Microsoft Flow & the Spring 2018 Update
Microsoft published the spring '18 release notes for Dynamics365. Go here to see them. These release notes also include a lot of new features for Microsoft Flow.
I would like to highlight some of them in this blog post:
Request for sign-off flow built into SharePoint
With this feature, you will be able to use a standard out of the box Flow to request sign-off from a person in your organization. For me, this out of the box Flow is another (good) attempt of Flow to improve their approval story. It will automatically create a text column where SharePoint will show the sign-off status.
Customize SharePoint content approvals with Flow
I love this one! The addition of SharePoint content approvals in Flow is one of the most heard requests from clients. It's a great addition to what they have today, and it shows Flow is a worthy successor of SharePoint designer.
Flows “owned by” SharePoint lists and libraries
Microsoft positioned Flow as a personal productivity tool. More and more, I see Flow moving into the team-space. Before, there were team flows, but this is another team-feature. The big benefit of this feature is that users in your lists and libraries will automatically have permissions for the Flows attached to that list or library. No need to give them permissions in Flow too.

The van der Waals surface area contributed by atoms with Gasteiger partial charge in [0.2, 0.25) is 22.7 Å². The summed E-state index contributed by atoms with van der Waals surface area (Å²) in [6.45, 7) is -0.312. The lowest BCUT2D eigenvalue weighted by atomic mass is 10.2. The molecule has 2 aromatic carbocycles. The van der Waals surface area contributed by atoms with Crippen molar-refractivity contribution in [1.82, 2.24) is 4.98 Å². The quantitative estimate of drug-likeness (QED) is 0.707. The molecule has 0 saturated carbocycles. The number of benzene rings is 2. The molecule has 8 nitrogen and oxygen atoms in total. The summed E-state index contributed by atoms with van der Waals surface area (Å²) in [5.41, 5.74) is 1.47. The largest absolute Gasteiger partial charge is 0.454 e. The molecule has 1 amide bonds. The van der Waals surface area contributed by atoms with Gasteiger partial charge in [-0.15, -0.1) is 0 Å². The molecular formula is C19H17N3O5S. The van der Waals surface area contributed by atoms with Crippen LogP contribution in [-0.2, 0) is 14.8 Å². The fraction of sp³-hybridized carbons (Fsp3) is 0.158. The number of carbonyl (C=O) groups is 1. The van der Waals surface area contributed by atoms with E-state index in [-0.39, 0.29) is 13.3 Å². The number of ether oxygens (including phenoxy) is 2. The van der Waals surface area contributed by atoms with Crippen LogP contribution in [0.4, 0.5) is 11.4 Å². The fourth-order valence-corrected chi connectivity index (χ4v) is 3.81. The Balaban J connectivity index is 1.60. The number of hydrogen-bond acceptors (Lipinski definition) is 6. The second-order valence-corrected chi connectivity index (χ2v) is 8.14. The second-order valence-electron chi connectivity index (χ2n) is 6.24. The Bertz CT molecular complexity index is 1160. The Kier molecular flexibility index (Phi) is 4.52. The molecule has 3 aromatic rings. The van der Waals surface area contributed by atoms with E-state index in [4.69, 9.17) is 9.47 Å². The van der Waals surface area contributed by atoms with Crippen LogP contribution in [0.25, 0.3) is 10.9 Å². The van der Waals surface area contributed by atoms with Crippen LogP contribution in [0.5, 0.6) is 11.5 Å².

I think the way of configuring this is straightforward and I already see tons of scenarios for this feature.
Test your flow by using sample data
This feature makes it easier to test your Flow before putting it out "in the wild". You can check if your Flow runs with test data or previous data and fix errors without having to leave the Flow website.
Build and run flows from Excel
One of my personal favorites. The Flow Excel add-in will help users to do data entry into a lot of different systems. At a lot of clients, I still see many excel sheets lingering around, and this would help almost every single one of my clients to adopt Flow widely.
Note: this will only be available for files that live in the cloud (SharePoint Online or OneDrive).
Return data to PowerApps from a flow
I can't believe this isn't there yet. This feature is a big deal! I can't wait to play around with this.
Automate governance with PowerShell
Save the best for last! Everyone who works with Flow a lot loves automation. No surprise here when the Flow & PowerApps teams announced PowerShell admin cmdlets. These cmdlets make it easier for admins to control their environments.
The Microsoft Flow team is on a roll, and I can't wait for the next big update! Make sure to send your feedback to the Microsoft Flow team and comment on their blog post about these updates!